Wednesday, June 22, 2016

TLC Book Tours Book Review: The Woman In The Photo

The Woman in the Photo coverAbout The Woman in the Photo

• Paperback: 432 pages
• Publisher: William Morrow Paperbacks (June 14, 2016)

The lives of two young women—bound by heritage and history—are changed forever by one epic event . . .

1889: Elizabeth Haberlin, of the Pittsburgh Haberlins, spends every summer with her family on a beautiful lake in an exclusive club. Nestled in the Allegheny Mountains above the working-class community of Johnstown, Pennsylvania, the private retreat is patronized by society’s elite. Elizabeth summers with Carnegies, Mellons, and Fricks, following the rigid etiquette of her class. But Elizabeth is blessed (or cursed) with a mind of her own. Case in point: her friendship with Eugene Eggar, a Johnstown steel mill worker. And when Elizabeth discovers that the club’s poorly maintained dam is about to burst and send 20 million tons of water careening down the mountain, she risks all to warn Eugene and the townspeople in the lake’s deadly shadow.

Present day: On her eighteenth birthday, genetic information from Lee Parker’s closed adoption is unlocked. She also sees an old photograph of a biological relative—a nineteenth-century woman with hair and eyes likes hers—standing in a pile of rubble from an ecological disaster next to none other than Clara Barton, the founder of the American Red Cross. Determined to identify the woman in the photo and unearth the mystery of that captured moment, Lee digs into history. Her journey takes her from her hometown in California to Johnstown, from her present financial woes to her past of privilege, from the daily grind to an epic disaster. But once Lee’s heroic DNA is revealed, will she decide to forge a new fate?

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Review: Some people pick books based on their covers. Well I picked this one because it was a historical novel that is set in Pennsylvania, close to Pittsburgh, which is near to where I live. I love seeing my area come to life in print. It gives me warm fuzzy feelings.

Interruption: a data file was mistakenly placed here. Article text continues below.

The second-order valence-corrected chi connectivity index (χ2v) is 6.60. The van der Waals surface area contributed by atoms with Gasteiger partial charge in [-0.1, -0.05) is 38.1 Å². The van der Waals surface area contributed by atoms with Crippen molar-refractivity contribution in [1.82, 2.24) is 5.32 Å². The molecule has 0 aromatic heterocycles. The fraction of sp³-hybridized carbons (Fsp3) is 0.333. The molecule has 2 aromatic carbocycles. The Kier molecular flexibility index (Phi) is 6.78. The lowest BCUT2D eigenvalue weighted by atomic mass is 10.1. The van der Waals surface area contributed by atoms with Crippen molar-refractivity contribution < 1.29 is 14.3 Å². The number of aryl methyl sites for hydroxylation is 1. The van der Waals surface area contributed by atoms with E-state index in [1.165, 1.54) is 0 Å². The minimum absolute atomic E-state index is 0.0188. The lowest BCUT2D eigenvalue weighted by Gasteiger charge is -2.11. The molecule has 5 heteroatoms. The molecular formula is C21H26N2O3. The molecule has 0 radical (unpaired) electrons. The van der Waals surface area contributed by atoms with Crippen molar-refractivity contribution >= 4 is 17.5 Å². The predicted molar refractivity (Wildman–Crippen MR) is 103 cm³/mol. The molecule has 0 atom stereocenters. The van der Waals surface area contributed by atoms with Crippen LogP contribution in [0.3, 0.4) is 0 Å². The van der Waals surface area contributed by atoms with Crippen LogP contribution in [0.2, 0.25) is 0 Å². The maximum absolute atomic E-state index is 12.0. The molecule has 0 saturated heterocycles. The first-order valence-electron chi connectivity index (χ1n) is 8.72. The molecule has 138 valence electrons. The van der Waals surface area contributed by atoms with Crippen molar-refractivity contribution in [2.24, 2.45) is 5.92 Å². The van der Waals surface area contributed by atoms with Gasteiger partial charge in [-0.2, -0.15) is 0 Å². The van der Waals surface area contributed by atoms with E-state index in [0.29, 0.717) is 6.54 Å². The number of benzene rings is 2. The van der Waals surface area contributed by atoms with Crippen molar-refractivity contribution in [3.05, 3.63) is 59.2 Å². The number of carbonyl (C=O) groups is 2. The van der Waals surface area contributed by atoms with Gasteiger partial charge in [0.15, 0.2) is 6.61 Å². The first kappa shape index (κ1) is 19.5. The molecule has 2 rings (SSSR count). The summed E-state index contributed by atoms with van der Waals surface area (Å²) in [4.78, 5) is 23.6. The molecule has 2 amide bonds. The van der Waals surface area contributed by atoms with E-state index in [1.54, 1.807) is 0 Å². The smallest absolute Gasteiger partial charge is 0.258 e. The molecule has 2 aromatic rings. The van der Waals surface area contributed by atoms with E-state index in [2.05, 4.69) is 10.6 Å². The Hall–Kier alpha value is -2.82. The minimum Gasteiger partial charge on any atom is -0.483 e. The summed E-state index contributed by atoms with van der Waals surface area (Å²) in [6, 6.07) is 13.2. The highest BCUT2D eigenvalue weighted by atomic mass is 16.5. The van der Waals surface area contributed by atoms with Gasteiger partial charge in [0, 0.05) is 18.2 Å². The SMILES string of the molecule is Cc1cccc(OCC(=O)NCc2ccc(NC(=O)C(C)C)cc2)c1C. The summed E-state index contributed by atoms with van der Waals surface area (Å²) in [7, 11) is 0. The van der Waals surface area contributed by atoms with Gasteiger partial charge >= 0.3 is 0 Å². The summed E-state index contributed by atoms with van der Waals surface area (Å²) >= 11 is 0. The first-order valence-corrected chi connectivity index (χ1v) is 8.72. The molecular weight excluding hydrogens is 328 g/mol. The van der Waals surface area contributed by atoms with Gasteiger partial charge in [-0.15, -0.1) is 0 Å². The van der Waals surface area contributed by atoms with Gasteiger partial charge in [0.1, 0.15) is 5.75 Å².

The historical setting of the book is Johnstown, PA. The time period is right round the time of the flood that wiped out the city and killed thousands of people.

I was totally fascinated by the historical part of the story. I had read a book about the flood awhile back and loved it. This story focuses more on Johnstown and less on Pittsburgh. I loved Elizabeth she was quite a lady. She had a mind of her own and she knew how to use it.

The second part of the story is told in the present day. Clara's closed adoption is unlocked and she finds a picture of a relative. That sends her on a journey to Pennsylvania. I didn't find her story as intriguing as Elizabeth's. I think it is because I'm more a historical fiction girl than a contemporary one.

If you are looking for a novel that's a little out of the ordinary when it comes to setting, this is definitely one to try.

Rating: 4 flowers

Mary Hogan APAbout Mary Hogan

Mary Hogan is the NAPPA Award-winning author of seven young-adult books. Two Sisters is her first novel for adults. She lives in New York City with her husband, Bob, and their dog, Lucy.

Find out more about Mary at her website, and connect with her on Twitter.


Heather J @ TLC Book Tours said...

I've read a bit about the Johnstown Flood. What I particularly remember is how the local people supported each other afterward - it was pretty amazing in the face of all the devastation.

Thanks for being a part of the tour!

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